• Which level of risk justifies routine induction of labor for healthy
           women'
    • Abstract: Publication date: Available online 4 November 2019Source: Sexual & Reproductive HealthcareAuthor(s): Anna E Seijmonsbergen-Schermers, Lilian L Peters, Bahareh Goodarzi, Monica Bekker, Marianne Prins, Maaike Stapert, Hannah G Dahlen, Soo Downe, Arie Franx, Ank de JongeAbstractAlthough induction of labor can be crucial for preventing morbidity and mortality, more and more women (and their offspring) are being exposed to the disadvantages of this intervention while the benefit is at best small or even uncertain. Characteristics such as an advanced maternal age, a non-native ethnicity, a high Body Mass Index, an artificially assisted conception, and even nulliparity are increasingly considered an indication for induction of labor. Because induction of labor has many disadvantages, a debate is urgently needed on which level of risk justifies routine induction of labor for healthy women, only based on characteristics that are associated with statistically significant small absolute risk differences, compared to others without these characteristics. This commentary contributes to this debate by arguing why induction of labour should not routinely be offered to all women where there is a small increase in absolute risk, and no any other medical risks or complications during pregnancy. To underpin our statement, national data from the Netherlands were used reporting stillbirth rates in groups of women based on their characteristics, for each gestational week from 37 weeks of gestation onwards.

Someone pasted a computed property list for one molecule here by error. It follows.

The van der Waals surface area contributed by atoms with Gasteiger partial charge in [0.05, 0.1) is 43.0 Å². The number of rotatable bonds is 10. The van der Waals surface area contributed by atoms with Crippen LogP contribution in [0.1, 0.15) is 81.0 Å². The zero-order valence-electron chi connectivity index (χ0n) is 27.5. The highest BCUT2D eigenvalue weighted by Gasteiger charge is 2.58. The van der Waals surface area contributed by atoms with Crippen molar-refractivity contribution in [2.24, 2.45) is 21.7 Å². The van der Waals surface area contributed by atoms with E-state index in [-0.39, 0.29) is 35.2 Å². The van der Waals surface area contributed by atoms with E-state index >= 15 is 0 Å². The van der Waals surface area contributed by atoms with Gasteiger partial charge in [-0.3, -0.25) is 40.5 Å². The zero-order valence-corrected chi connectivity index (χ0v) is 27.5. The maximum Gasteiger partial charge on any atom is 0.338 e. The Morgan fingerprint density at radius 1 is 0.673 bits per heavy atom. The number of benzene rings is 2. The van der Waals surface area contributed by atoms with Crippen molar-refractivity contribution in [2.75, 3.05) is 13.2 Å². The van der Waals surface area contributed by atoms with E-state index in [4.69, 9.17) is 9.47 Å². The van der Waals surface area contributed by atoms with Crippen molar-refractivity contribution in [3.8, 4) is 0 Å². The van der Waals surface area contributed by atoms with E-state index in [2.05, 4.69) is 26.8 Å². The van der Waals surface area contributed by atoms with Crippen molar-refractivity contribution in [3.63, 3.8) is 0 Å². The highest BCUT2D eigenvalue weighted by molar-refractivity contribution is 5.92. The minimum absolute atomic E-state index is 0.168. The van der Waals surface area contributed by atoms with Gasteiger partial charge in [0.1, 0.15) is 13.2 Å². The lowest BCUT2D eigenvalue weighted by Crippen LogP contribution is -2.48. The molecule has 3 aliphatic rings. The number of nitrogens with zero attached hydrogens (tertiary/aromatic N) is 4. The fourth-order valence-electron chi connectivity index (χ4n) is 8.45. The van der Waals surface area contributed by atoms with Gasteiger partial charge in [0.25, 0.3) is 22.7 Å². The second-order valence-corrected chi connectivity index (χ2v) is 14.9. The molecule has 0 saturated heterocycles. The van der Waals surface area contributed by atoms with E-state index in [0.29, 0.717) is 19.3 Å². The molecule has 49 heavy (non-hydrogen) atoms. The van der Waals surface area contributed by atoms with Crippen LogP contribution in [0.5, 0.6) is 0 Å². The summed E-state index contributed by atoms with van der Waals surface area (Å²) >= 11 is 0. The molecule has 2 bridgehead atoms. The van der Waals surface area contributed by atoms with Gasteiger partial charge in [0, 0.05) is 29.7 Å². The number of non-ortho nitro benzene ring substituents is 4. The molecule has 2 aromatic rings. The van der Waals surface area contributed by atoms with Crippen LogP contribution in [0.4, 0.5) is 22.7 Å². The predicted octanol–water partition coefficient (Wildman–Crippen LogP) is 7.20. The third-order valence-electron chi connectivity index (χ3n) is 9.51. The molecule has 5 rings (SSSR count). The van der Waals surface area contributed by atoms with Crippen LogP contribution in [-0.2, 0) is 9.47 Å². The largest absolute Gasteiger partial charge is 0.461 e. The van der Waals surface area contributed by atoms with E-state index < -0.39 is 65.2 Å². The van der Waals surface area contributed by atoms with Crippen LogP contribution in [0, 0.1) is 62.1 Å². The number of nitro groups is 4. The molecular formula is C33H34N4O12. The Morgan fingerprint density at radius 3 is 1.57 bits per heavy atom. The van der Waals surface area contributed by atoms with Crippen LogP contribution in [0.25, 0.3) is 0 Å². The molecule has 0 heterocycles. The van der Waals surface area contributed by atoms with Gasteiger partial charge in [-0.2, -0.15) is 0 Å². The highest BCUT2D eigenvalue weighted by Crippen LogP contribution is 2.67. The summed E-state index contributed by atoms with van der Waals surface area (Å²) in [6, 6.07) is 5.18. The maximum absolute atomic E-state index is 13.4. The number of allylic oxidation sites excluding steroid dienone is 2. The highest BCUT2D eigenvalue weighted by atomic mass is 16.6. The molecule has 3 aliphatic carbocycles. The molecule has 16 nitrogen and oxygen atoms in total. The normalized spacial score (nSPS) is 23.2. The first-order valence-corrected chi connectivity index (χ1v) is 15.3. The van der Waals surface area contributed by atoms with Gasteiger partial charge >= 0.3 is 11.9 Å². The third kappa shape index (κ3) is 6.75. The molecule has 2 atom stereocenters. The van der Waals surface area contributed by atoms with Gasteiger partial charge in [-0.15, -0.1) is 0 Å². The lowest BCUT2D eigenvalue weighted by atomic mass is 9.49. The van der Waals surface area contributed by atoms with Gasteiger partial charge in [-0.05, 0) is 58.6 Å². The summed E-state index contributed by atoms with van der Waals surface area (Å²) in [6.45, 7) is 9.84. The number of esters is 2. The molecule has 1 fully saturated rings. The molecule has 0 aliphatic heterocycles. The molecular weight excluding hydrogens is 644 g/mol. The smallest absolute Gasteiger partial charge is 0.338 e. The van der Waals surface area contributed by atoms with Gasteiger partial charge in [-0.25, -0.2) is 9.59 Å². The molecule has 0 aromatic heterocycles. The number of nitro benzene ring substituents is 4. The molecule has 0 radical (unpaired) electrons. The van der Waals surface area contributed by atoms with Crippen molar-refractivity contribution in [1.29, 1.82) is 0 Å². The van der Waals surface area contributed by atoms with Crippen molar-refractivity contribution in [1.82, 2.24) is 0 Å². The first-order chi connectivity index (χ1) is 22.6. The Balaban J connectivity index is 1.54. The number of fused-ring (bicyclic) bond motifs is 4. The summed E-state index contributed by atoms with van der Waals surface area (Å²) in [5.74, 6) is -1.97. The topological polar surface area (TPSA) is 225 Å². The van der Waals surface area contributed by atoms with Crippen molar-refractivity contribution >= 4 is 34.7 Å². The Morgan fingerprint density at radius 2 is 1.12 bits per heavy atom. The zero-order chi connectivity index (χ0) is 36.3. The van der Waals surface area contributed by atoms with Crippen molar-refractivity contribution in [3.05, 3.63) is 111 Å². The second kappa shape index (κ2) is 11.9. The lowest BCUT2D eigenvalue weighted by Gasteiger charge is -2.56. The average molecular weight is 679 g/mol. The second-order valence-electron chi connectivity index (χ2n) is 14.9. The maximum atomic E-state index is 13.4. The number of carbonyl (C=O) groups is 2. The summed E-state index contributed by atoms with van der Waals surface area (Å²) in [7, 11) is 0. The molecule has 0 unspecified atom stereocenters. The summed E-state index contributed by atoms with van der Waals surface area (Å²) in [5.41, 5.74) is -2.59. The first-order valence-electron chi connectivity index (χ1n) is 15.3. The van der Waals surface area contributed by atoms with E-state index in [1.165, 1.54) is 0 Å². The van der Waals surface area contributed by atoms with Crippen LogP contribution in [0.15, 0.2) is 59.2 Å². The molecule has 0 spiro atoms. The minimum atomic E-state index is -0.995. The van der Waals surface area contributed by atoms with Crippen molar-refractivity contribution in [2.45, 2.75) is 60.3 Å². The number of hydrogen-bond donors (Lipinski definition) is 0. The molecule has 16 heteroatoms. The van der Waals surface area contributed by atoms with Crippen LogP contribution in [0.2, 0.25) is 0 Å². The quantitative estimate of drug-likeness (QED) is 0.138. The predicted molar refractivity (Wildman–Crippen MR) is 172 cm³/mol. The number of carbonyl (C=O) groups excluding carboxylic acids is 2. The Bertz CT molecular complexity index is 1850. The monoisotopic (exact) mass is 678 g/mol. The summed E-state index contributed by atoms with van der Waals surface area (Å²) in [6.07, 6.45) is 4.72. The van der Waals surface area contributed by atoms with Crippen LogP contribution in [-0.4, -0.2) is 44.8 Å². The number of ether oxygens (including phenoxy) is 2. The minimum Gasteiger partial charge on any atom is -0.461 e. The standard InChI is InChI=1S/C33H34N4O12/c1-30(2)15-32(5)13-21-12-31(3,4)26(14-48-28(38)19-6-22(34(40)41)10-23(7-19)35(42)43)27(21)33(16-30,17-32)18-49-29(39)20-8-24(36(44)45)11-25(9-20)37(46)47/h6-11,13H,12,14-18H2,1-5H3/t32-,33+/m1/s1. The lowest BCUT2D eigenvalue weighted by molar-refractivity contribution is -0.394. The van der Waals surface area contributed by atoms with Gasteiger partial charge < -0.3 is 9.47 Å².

• Perceived barriers to utilization of antenatal care services in northern
           Uganda: a qualitative study
    • Abstract: Publication date: Available online 25 October 2019Source: Sexual & Reproductive HealthcareAuthor(s): Cecilie Skaarup Uldbjerg, Stine Schramm, Felix Ocaka Kaducu, Emilio Ovuga, Morten SodemannAbstractObjectiveAntenatal care (ANC) utilization remains a challenge in efforts to reduce maternal mortality and improve maternal health in Uganda. This study aimed to identify perceived barriers to utilization of ANC services in a rural post-conflict area in northern Uganda.MethodsA qualitative study using in-depth interviews and focus group discussions of seventeen participants (pregnant women, health workers and a traditional birth attendant). The study was informed through a phenomenological approach to capture perceived barriers to utilization of ANC. The study was carried out in post-conflict Awach sub-county, Gulu District, northern Uganda. Data was analyzed using inductive conventional content analysis.ResultsThe main perceived barriers to ANC utilization were identified as: poor quality of care including poor attitude of health workers; socio-cultural practices not being successfully aligned to ANC; and lack of support from the husband including difficulties in encouraging him to attend ANC. Additionally, institutional structures and procedures at the health centers in terms of compulsory HIV testing and material requirements and transportation were perceived to prevent some pregnant women from attending ANC.ConclusionsIdentifying local barriers to ANC utilization are important and should be considered when planning ANC programs. We propose that future efforts should focus on how to ensure a good patient-provider relationship and perceived quality of care, and further how to improve inter-spousal communication and sensitization of husbands for increased involvement in ANC. We recommend more research on how socio-cultural context can meaningfully be aligned to ANC to improve maternal health and reduce maternal mortality.